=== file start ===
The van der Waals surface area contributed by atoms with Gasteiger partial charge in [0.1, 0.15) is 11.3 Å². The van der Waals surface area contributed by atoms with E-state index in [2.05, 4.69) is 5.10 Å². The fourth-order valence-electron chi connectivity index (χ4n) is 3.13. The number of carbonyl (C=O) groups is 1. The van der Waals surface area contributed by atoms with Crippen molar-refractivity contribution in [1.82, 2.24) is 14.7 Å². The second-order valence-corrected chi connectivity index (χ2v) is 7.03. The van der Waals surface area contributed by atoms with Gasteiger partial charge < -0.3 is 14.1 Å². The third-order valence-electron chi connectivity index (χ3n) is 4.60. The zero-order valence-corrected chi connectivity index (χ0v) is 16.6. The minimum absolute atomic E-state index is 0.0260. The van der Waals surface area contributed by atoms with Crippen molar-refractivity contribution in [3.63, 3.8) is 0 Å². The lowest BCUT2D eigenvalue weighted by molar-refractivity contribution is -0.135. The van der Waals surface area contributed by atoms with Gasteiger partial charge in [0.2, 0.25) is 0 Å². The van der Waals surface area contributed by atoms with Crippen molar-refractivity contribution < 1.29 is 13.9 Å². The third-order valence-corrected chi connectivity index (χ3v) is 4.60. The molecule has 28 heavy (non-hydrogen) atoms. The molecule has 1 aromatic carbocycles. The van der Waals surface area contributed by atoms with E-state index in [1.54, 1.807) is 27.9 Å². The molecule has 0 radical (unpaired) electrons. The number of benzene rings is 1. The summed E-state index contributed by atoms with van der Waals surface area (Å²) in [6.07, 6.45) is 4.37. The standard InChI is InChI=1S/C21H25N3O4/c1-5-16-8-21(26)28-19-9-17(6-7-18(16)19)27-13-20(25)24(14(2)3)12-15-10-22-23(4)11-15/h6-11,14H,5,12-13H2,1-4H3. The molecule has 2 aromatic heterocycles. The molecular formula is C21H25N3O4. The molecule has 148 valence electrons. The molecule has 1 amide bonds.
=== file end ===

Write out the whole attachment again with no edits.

The van der Waals surface area contributed by atoms with Gasteiger partial charge in [0.1, 0.15) is 11.3 Å². The van der Waals surface area contributed by atoms with E-state index in [2.05, 4.69) is 5.10 Å². The fourth-order valence-electron chi connectivity index (χ4n) is 3.13. The number of carbonyl (C=O) groups is 1. The van der Waals surface area contributed by atoms with Crippen molar-refractivity contribution in [1.82, 2.24) is 14.7 Å². The second-order valence-corrected chi connectivity index (χ2v) is 7.03. The van der Waals surface area contributed by atoms with Gasteiger partial charge < -0.3 is 14.1 Å². The third-order valence-electron chi connectivity index (χ3n) is 4.60. The zero-order valence-corrected chi connectivity index (χ0v) is 16.6. The minimum absolute atomic E-state index is 0.0260. The van der Waals surface area contributed by atoms with Crippen molar-refractivity contribution in [3.63, 3.8) is 0 Å². The lowest BCUT2D eigenvalue weighted by molar-refractivity contribution is -0.135. The van der Waals surface area contributed by atoms with Gasteiger partial charge in [0.2, 0.25) is 0 Å². The van der Waals surface area contributed by atoms with Crippen molar-refractivity contribution < 1.29 is 13.9 Å². The third-order valence-corrected chi connectivity index (χ3v) is 4.60. The molecule has 28 heavy (non-hydrogen) atoms. The molecule has 1 aromatic carbocycles. The van der Waals surface area contributed by atoms with E-state index in [1.54, 1.807) is 27.9 Å². The molecule has 0 radical (unpaired) electrons. The number of benzene rings is 1. The summed E-state index contributed by atoms with van der Waals surface area (Å²) in [6.07, 6.45) is 4.37. The standard InChI is InChI=1S/C21H25N3O4/c1-5-16-8-21(26)28-19-9-17(6-7-18(16)19)27-13-20(25)24(14(2)3)12-15-10-22-23(4)11-15/h6-11,14H,5,12-13H2,1-4H3. The molecule has 2 aromatic heterocycles. The molecular formula is C21H25N3O4. The molecule has 148 valence electrons. The molecule has 1 amide bonds.